Decides to make final update to Windows 2000 a collection of previously released fixes rather than an all-new service pack.
Microsoft has decided to make its final update to Windows 2000 largely a collection of previously released fixes rather than an all-new service pack.
The company said that by going with a collection of updates, rather than a service pack, it would be enabling customers to update their machines more quickly. The release of the "update rollup" will be in the middle of next year, Microsoft said in a posting to its Web site last week.
"Microsoft talked to many customers about their plans for maintaining their Windows 2000 deployments," the software maker said in a FAQ on its site. "The most frequent requests were for Microsoft to make it as easy as possible to keep Windows 2000 systems up-to-date from a security perspective and to reduce the amount of predeployment testing (customers) would need to perform."
The update collection will include fewer fixes than a service pack, with most of those having already been released separately.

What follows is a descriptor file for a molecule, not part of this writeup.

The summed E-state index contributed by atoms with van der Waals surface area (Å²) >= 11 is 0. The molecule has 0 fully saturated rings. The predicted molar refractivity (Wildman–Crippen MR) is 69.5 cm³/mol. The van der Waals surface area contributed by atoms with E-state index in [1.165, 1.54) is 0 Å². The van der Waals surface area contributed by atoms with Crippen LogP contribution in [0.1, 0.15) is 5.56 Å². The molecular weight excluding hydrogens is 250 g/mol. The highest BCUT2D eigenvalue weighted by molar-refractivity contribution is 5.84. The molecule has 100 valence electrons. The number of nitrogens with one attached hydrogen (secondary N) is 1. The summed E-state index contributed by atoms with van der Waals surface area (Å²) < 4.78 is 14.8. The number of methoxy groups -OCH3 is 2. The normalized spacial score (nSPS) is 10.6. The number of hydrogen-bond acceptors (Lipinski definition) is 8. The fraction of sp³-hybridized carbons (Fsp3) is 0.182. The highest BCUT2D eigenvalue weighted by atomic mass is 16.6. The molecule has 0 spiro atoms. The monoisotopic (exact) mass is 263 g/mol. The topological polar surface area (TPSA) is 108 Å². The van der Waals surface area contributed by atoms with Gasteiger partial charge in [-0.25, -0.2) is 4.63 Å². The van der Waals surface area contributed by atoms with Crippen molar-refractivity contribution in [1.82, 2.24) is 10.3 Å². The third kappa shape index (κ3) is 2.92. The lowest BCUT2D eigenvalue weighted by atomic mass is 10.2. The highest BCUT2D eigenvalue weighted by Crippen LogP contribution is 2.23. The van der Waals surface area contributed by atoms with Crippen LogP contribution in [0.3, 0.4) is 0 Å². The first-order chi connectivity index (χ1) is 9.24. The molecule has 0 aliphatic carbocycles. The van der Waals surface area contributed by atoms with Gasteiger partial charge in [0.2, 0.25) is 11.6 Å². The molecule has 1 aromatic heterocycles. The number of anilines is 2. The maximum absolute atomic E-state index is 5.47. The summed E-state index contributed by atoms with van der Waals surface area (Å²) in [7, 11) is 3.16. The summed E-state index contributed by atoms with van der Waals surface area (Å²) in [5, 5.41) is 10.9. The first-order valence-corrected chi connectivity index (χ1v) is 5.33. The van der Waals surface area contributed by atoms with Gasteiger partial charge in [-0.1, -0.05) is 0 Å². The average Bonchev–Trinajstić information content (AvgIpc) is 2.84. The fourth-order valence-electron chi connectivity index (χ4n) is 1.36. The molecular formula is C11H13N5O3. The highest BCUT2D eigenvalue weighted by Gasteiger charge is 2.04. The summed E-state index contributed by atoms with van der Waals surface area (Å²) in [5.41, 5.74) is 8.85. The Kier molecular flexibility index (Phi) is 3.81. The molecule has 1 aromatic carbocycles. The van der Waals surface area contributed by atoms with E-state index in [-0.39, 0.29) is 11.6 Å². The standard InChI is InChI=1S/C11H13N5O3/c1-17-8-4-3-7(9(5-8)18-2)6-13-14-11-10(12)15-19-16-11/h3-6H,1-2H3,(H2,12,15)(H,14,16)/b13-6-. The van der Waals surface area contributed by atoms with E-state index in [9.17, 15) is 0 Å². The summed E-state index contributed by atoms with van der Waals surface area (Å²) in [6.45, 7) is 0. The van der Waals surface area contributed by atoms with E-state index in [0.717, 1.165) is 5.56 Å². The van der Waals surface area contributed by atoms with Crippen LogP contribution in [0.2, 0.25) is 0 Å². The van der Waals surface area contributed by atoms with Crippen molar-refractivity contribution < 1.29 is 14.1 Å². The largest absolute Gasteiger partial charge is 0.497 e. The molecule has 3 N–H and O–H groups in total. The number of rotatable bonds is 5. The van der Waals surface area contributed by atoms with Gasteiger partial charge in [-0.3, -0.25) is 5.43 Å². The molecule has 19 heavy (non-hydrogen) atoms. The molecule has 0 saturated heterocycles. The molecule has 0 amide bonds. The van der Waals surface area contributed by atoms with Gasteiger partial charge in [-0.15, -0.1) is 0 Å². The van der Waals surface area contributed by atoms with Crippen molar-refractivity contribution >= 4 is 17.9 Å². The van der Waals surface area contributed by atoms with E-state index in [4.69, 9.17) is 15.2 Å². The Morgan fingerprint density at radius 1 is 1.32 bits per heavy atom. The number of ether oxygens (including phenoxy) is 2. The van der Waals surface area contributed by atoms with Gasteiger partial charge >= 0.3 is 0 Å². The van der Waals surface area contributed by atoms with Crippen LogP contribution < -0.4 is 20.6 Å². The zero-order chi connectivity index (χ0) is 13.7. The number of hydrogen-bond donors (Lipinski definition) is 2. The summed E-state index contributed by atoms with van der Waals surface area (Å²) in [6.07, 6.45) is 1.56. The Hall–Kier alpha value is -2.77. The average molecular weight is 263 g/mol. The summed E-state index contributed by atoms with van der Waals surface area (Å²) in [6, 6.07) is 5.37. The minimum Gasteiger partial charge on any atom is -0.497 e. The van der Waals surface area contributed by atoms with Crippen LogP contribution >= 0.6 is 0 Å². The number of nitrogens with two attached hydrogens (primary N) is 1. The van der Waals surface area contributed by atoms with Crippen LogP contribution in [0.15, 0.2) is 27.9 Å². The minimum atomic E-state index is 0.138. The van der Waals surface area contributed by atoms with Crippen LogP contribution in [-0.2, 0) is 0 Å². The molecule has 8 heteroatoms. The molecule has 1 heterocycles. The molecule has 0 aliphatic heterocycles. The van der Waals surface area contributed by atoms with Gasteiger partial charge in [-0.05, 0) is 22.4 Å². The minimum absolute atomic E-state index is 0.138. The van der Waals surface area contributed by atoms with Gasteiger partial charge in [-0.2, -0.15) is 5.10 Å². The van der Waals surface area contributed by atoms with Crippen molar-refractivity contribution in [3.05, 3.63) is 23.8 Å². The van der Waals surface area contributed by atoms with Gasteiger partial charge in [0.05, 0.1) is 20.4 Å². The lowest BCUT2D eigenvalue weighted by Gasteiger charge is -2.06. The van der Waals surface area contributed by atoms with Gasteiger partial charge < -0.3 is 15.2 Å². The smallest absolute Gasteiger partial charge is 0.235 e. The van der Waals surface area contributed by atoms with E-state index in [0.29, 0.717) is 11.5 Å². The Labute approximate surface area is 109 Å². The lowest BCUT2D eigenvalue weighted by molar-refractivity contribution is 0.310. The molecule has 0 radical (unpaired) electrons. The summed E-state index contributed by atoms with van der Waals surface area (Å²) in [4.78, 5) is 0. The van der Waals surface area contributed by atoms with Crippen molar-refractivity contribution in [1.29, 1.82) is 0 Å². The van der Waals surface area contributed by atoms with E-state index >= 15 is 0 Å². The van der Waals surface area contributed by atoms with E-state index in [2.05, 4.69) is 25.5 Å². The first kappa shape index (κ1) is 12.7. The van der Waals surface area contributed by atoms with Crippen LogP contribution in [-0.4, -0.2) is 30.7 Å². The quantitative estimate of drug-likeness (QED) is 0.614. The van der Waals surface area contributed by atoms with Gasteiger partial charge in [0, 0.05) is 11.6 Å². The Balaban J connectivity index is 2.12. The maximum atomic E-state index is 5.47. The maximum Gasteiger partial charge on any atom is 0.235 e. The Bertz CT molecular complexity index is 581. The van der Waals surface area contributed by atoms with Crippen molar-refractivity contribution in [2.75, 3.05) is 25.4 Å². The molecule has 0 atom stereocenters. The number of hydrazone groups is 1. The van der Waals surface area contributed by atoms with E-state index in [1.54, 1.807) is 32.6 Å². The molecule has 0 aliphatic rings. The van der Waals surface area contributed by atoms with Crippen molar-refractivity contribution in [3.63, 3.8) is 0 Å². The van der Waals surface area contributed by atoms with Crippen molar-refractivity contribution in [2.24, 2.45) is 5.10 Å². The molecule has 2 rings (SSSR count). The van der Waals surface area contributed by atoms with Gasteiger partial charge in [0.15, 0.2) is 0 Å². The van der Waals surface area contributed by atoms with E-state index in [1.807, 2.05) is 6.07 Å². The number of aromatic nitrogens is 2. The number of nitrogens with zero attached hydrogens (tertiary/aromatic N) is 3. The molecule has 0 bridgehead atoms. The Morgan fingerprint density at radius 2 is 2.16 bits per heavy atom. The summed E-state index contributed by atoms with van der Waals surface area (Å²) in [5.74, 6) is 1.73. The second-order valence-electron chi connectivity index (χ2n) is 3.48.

Barring a change in plans, the update collection will be the last significant update for Windows 2000, which is still widely used by businesses. The collection replaces what would have been the fifth service pack for the operating system, which was released in March 2000.
"Because Microsoft believes the Update Rollup will meet the needs of customers better than a new service pack, there will be no Service Pack 5 (SP5) for Windows 2000," the software maker said. "Therefore, SP4 becomes the final service pack for Windows 2000."
The company did not say exactly what will be included in the update collection but did say it will contain "all security-related updates produced for Windows 2000 between the time SP4 was released and the time when Microsoft finalizes the contents of the Update Rollup," as well as a small number of updates not related to security.
Microsoft has released collections of security updates for Windows 2000 before, also employing the technique with Windows NT 4 and Windows XP. In order to install the Windows 2000 update when it comes out next year, customers will need to be running Service Pack 4, which was released in March 2003.
Microsoft is winding down its development and support efforts for the operating system, though some work will continue for several years. Mainstream support for the OS is slated to end next June, with extended support available until 2010.